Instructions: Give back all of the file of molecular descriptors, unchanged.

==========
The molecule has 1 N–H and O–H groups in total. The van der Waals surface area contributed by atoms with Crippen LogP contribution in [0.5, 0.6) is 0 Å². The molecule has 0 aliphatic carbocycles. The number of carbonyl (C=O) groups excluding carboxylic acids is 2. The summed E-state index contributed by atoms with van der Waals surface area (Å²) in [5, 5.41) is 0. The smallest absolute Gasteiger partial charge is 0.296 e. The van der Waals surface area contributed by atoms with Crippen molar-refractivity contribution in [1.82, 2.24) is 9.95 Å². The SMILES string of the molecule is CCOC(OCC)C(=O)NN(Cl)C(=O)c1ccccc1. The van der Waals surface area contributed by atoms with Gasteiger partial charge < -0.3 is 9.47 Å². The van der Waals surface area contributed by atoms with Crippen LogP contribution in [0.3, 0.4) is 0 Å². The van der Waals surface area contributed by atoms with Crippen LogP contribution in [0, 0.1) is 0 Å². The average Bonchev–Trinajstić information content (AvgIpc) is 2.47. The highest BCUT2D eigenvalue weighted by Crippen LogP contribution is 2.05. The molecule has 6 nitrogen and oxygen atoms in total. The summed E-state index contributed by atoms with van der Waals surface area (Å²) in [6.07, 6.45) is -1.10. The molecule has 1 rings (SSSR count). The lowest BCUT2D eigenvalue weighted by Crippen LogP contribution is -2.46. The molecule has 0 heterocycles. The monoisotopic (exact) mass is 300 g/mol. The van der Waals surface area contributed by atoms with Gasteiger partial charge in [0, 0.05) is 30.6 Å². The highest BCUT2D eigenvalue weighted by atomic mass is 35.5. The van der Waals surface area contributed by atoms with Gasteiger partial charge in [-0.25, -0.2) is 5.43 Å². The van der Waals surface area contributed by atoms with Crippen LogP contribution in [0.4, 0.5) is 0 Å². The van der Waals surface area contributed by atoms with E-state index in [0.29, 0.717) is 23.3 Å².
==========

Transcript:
The molecule has 1 N–H and O–H groups in total. The van der Waals surface area contributed by atoms with Crippen LogP contribution in [0.5, 0.6) is 0 Å². The molecule has 0 aliphatic carbocycles. The number of carbonyl (C=O) groups excluding carboxylic acids is 2. The summed E-state index contributed by atoms with van der Waals surface area (Å²) in [5, 5.41) is 0. The smallest absolute Gasteiger partial charge is 0.296 e. The van der Waals surface area contributed by atoms with Crippen molar-refractivity contribution in [1.82, 2.24) is 9.95 Å². The SMILES string of the molecule is CCOC(OCC)C(=O)NN(Cl)C(=O)c1ccccc1. The van der Waals surface area contributed by atoms with Gasteiger partial charge < -0.3 is 9.47 Å². The van der Waals surface area contributed by atoms with Crippen LogP contribution in [0.3, 0.4) is 0 Å². The van der Waals surface area contributed by atoms with Crippen LogP contribution in [0, 0.1) is 0 Å². The average Bonchev–Trinajstić information content (AvgIpc) is 2.47. The highest BCUT2D eigenvalue weighted by Crippen LogP contribution is 2.05. The molecule has 6 nitrogen and oxygen atoms in total. The summed E-state index contributed by atoms with van der Waals surface area (Å²) in [6.07, 6.45) is -1.10. The molecule has 1 rings (SSSR count). The lowest BCUT2D eigenvalue weighted by Crippen LogP contribution is -2.46. The molecule has 0 heterocycles. The monoisotopic (exact) mass is 300 g/mol. The van der Waals surface area contributed by atoms with Gasteiger partial charge in [0, 0.05) is 30.6 Å². The highest BCUT2D eigenvalue weighted by atomic mass is 35.5. The van der Waals surface area contributed by atoms with Gasteiger partial charge in [-0.25, -0.2) is 5.43 Å². The van der Waals surface area contributed by atoms with Crippen LogP contribution in [0.4, 0.5) is 0 Å². The van der Waals surface area contributed by atoms with E-state index in [0.29, 0.717) is 23.3 Å².